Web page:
Bet you don’t have a 2011 word of mouth marketing strategy


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small business word of mouth marketing strategy

Right about now, if you are anything like me, you are using this time between Christmas and New Year to do some planning and research and finish off preparations for marketing and developing your business over the course of 2011.

However, in the mix of strategies that you are putting in place for 2011, I would be willing to bet that you are missing one of the best and most effective marketing strategies known to business:

Word of Mouth Marketing

Why? Because, I believe, that while 100% of businesses understand the power of a referral, recommendation and good word of mouth marketing, 99% of all companies leave it to chance, believing that if they just do a great job that people will talk about them and share them with their friends.

This may happen but it does seem to me that we may be leaving a lot to chance as not having a specific word of mouth marketing strategy could result in you developing a ‘best kept secret’. Like Oscar Wilde said in The Picture of Dorian Gray:

There is only one thing in the world worse than being talked about, and that is not being talked about.

Some of you may may have a referral, newsletter and proactive customer contact programme in place already and that’s great. However, I think that’s not enough and is still leaving too much to chance. Real word of moth takes time and planning to generate results.

So, where to get started developing a word of mouth marketing strategy and plan and how to do it?

Well, I would suggest a great place to start getting ideas of how to build up your word of mouth is via Andy Sernovitz’s book Word of Mouth Marketing and his blog: Damn, I Wish I’d Thought of That. I’m in the middle of reading his book and it’s a really interesting and informative read, stacked full of great tips and ideas. In the book, Andy lays out his five T’s of word of mouth marketing that he uses to set the base of a word of mouth marketing plan. The five T’s are:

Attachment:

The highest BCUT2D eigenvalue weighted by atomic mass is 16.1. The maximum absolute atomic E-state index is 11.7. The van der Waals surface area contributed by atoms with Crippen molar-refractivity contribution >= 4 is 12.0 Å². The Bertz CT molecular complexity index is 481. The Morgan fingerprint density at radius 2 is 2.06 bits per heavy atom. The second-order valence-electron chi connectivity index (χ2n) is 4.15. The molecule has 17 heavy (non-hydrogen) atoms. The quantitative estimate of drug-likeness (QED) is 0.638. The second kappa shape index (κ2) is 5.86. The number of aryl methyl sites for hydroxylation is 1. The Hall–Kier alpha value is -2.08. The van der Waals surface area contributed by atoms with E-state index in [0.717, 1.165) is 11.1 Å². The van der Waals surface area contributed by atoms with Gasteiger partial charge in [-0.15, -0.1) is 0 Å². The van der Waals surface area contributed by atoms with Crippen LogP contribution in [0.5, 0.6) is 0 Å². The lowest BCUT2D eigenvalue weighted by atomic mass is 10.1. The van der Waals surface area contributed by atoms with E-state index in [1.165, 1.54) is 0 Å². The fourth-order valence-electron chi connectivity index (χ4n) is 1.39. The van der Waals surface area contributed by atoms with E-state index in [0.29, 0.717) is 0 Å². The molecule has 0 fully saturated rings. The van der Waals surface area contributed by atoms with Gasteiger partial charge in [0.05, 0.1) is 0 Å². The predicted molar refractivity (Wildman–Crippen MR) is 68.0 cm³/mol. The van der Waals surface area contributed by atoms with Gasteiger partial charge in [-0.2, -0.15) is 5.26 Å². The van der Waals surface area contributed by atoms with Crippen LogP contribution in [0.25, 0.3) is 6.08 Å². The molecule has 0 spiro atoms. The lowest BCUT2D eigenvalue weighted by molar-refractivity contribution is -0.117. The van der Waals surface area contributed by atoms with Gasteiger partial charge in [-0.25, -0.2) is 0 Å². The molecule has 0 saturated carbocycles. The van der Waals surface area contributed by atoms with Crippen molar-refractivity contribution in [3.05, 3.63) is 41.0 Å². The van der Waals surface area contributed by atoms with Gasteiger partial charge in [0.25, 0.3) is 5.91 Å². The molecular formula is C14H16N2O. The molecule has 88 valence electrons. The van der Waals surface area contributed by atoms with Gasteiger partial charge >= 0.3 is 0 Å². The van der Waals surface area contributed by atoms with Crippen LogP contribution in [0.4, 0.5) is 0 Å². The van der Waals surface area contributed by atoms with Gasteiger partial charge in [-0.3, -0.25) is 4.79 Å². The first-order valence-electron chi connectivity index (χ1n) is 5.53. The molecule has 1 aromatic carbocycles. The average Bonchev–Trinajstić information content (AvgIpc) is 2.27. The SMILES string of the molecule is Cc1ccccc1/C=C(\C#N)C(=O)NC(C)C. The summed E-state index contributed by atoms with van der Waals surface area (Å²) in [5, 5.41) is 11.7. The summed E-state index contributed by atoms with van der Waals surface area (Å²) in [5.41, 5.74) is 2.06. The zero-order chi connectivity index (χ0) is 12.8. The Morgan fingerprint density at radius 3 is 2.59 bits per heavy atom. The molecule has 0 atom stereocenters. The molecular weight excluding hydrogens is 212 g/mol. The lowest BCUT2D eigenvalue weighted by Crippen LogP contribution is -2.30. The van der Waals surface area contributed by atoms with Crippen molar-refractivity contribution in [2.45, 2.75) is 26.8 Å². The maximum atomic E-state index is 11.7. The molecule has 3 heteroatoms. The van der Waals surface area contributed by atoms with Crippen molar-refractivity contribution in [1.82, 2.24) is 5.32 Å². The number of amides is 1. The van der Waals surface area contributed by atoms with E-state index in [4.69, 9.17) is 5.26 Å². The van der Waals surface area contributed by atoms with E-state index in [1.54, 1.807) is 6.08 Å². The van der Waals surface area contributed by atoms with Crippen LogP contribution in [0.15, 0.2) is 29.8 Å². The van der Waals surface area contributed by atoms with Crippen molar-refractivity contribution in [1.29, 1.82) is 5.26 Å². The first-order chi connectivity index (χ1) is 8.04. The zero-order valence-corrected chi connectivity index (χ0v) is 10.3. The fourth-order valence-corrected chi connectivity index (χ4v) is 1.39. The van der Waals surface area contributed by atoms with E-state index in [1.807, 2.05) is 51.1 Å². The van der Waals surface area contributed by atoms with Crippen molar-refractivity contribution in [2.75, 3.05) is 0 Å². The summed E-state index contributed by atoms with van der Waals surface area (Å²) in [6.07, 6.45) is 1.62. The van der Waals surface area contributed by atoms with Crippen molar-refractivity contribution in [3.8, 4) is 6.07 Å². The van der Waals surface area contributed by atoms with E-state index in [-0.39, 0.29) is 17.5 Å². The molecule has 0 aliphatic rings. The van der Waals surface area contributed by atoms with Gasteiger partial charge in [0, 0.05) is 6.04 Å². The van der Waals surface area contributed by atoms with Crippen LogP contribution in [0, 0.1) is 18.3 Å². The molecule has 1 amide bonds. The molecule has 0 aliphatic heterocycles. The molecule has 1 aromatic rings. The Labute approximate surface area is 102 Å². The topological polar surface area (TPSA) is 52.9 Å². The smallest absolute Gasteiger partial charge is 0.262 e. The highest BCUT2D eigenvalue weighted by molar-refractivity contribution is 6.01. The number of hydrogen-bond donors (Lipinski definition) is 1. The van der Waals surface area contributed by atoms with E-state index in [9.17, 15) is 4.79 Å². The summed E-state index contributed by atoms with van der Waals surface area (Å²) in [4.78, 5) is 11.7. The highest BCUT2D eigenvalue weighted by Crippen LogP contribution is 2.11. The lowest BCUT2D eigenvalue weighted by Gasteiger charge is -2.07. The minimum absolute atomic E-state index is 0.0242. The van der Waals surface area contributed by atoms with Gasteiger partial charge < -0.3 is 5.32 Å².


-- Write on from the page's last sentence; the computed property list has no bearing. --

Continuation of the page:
1. Talkers

  • Find people who will talk about you
    • E.g. fans, friends, volunteers, customers, bloggers, influencers, employees, partners, neighbours etc

2. Topics

  • Give people a reason to talk
    • E.g. special offers, great service, cool product, silliness, great ad, new feature, charity donations, community activities etc

3. Tools

  • Help the message spread faster and farther
    • E.g. tell a friend forms, viral email, blogs, handouts, samples, coupons, online discussions, introduction cards, special invites etc

4. Taking part

  • Join the conversation
    • E.g. reply to comments, post on blogs, join discussions, answer email, offer personal service, call people up, arrange meetings, facilitate introductions etc

5. Tracking

  • Measure and understand what people are saying
    • E.g. search blogs, read message boards, use simple feedback forms and surveys, listen to feedback, use listening and measurement tools etc

Once you have gone through your 5 T’s then you can start to think about what are the key things that need to get done to start to make this happen.

Word of caution here, I would suggest that you spend most of your time thinking about, figuring out and identifying who your ‘Talkers’ are. Like all successful marketing efforts, if we figure out who our customers are it dramatically increases our chances of reaching the right people at the right time and, therefore, generating success.

Second word of caution: Don’t fall into the trap of figuring out who you would like your ‘Talkers’ to be, figure out who your ‘Talkers’ really are.

Who do you think are the ‘Talkers’ in your business?

Thanks to Pricklebush for the image.

Republished with author's permission from original post.

Adrian Swinscoe
Adrian Swinscoe brings over 25 years experience to focusing on helping companies large and small develop and implement customer focused, sustainable growth strategies.


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